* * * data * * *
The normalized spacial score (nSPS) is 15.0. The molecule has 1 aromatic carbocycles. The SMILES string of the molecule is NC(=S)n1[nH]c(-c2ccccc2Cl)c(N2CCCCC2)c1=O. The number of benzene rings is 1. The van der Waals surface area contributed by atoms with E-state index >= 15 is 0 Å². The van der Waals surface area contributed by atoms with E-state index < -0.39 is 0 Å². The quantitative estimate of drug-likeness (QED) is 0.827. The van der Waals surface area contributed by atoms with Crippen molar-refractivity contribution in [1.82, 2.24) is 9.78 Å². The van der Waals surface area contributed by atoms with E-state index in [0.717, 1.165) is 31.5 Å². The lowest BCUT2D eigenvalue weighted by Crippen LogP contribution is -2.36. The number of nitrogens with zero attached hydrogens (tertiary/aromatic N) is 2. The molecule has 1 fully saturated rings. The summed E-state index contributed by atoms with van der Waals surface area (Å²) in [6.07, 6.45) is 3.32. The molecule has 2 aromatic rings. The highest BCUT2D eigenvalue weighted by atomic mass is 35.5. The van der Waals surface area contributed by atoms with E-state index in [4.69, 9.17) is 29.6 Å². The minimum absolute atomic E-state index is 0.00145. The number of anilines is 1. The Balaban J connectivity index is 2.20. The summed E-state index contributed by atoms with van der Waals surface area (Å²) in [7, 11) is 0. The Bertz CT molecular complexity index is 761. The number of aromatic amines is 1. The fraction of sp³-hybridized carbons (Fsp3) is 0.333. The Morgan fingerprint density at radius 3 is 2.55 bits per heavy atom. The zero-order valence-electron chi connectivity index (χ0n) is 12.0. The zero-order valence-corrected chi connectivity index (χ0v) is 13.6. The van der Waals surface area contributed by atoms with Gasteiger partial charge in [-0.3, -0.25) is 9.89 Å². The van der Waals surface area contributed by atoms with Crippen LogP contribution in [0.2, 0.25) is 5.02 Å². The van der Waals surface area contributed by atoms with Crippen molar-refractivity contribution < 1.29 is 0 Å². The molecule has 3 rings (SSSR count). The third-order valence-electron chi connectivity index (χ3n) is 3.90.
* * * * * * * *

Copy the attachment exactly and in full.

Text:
The normalized spacial score (nSPS) is 15.0. The molecule has 1 aromatic carbocycles. The SMILES string of the molecule is NC(=S)n1[nH]c(-c2ccccc2Cl)c(N2CCCCC2)c1=O. The number of benzene rings is 1. The van der Waals surface area contributed by atoms with E-state index >= 15 is 0 Å². The van der Waals surface area contributed by atoms with E-state index < -0.39 is 0 Å². The quantitative estimate of drug-likeness (QED) is 0.827. The van der Waals surface area contributed by atoms with Crippen molar-refractivity contribution in [1.82, 2.24) is 9.78 Å². The van der Waals surface area contributed by atoms with E-state index in [0.717, 1.165) is 31.5 Å². The lowest BCUT2D eigenvalue weighted by Crippen LogP contribution is -2.36. The number of nitrogens with zero attached hydrogens (tertiary/aromatic N) is 2. The molecule has 1 fully saturated rings. The summed E-state index contributed by atoms with van der Waals surface area (Å²) in [6.07, 6.45) is 3.32. The molecule has 2 aromatic rings. The highest BCUT2D eigenvalue weighted by atomic mass is 35.5. The van der Waals surface area contributed by atoms with E-state index in [4.69, 9.17) is 29.6 Å². The minimum absolute atomic E-state index is 0.00145. The number of anilines is 1. The Balaban J connectivity index is 2.20. The summed E-state index contributed by atoms with van der Waals surface area (Å²) in [7, 11) is 0. The Bertz CT molecular complexity index is 761. The number of aromatic amines is 1. The fraction of sp³-hybridized carbons (Fsp3) is 0.333. The Morgan fingerprint density at radius 3 is 2.55 bits per heavy atom. The zero-order valence-electron chi connectivity index (χ0n) is 12.0. The zero-order valence-corrected chi connectivity index (χ0v) is 13.6. The van der Waals surface area contributed by atoms with Gasteiger partial charge in [-0.3, -0.25) is 9.89 Å². The van der Waals surface area contributed by atoms with Crippen LogP contribution in [0.2, 0.25) is 5.02 Å². The van der Waals surface area contributed by atoms with Crippen molar-refractivity contribution < 1.29 is 0 Å². The molecule has 3 rings (SSSR count). The third-order valence-electron chi connectivity index (χ3n) is 3.90.